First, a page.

“Whenever I need a break from pasta and offal, I hop on my bike and pedal to the Via Prenestina in eastern Rome where a converted garage is home to the Ethiopian restaurant Mesob. Owner Kuki Tadese serves family recipes—richly spiced stews and simmered vegetables—on sheets of sourdough flatbread at wicker tables in the traditionally decorated dining room.”
Best Roman Style Quick Bite: Mordi e Vai
“At the edge of the Testaccio Market, Sergio Esposito and his wife Mara serve family recipes like simmered beef and stewed tripe on locally baked bread. Although the concept of serving portable versions of Roman classics might not seem innovative, it is a total novelty for Rome and Mordi e Vai perfectly balances the local need for authentic flavors with the demand for a quick, affordable dining option.”
Best Gelato: Al Settimo Gelo
“There are more than 2,500 gelato shops in Rome but singling out the best is easy. Only a handful use all-natural ingredients and Al Settimo Gelo is among this small but important crew. The pistachio, hazelnut, chocolate, almond and zabaione flavors are extraordinarily rich and creamy on their own, but benefit from pairing. Thankfully, each small cup or cone comes with at least two flavors.”
Discover Roman Jewish Cooking: Nonna Betta
“Amidst the Jewish quarter’s many mediocre dining options, Nonna Betta dutifully reproduces the delicious dishes that owner Umberto Pavoncello grew up eating just a few buildings away. Nonna Betta serves all the local Jewish classics—fried artichokes, marinated zucchini, anchovy and endive casserole and ricotta cake—and is the only place in central Rome where these traditional items are executed with care.”
Best Sunday Lunch: Tavernaccia da Bruno
“You’ll be hard pressed to find a place with nicer staff or more comforting food than this family- run trattoria in Trastevere. Founded in 1968, Tavernaccia da Bruno serves a mix of soulful Roman classics and slow-roasted meats. On Sundays, they also serve fabulously rich, béchamel- laced lasagna baked in a wood-burning oven.”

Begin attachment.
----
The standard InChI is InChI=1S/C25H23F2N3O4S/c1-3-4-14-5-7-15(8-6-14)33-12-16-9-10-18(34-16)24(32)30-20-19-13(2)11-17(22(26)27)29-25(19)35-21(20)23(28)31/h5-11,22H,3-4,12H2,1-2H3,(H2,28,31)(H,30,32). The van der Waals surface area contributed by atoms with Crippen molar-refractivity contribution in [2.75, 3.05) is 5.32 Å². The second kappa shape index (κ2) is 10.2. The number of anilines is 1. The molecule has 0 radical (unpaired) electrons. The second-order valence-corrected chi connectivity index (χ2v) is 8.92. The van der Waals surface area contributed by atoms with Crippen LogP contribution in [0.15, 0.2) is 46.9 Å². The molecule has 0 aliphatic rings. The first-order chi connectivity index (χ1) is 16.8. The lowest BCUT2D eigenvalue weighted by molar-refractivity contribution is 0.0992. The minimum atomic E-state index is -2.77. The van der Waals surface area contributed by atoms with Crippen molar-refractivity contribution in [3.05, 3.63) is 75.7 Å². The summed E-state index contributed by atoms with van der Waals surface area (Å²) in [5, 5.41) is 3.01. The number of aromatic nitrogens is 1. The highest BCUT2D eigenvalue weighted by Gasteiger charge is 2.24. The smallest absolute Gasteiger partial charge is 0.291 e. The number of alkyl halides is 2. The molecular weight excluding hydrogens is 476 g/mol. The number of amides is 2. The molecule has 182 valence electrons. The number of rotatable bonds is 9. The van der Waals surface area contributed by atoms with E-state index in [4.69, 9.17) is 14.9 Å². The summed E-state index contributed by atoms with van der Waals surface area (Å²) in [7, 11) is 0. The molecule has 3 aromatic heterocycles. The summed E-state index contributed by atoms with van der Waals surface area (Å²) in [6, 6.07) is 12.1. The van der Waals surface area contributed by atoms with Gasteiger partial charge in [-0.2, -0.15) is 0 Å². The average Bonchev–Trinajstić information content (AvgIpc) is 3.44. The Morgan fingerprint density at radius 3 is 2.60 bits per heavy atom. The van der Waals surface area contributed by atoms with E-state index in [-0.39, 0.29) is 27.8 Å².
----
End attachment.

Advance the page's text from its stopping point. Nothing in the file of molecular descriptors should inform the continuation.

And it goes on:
Best Roman Breakfast: Roscioli Caffe
“Romans aren’t known for their breakfast culture—a cheap espresso/pastry combo is the standard—but when the historic Roscioli baking family opened this café-pastry shop in central Rome they changed the game by offering coffee made from custom-roasted beans and carefully crafted, butter-based sweets, both a rarity in the Italian capital. I visit daily for a caffè doppio (double espresso) and maritozzo con panna (a sweet bun filled with whipped cream).”
Best lunch near the Vatican: Pizzarium
“Just a few blocks from the Vatican Museum’s entrance, pizzaiolo Gabriele Bonci transforms pizza by the slice, Rome’s ubiquitous fast food, into a gourmet experience. His dough develops exceptional flavors and aromas through slow, cold fermentation and is topped with seasonal produce from biodynamic farms and cheeses and cured meats culled from Italy’s top artisans. I never miss a slice of the surprisingly light potato and mozzarella pizza.”
Where to eat off-ally Roman: Cesare al Casaletto
“This neighborhood trattoria, which is known for its delicious fried starters and traditional pastas, is my top spot for offal in Rome, and of course Rome is one of the most offal-loving cities in the world. The rigatoni co’ la pajata (pasta with suckling calf intestines), fegatelli di maiale (grilled pig’s liver) and trippa alla romana (tripe stewed with tomatoes, pecorino and mint) are refined in spite of their humble ingredients, and if you’re not up for an organ recital, the braised oxtail is superb, too.”
Best new style Roman cooking: Mazzo
“Francesca Barreca and Marco Baccanelli opened their 10-seat neo-trattoria in Rome’s eastern periphery in 2013. The couple got their start hosting pop-ups and doing performance cooking, but they have settled into restaurant life, teasing Roman flavors into new forms like simmered lamb and pecorino croquettes, or oxtail terrine.”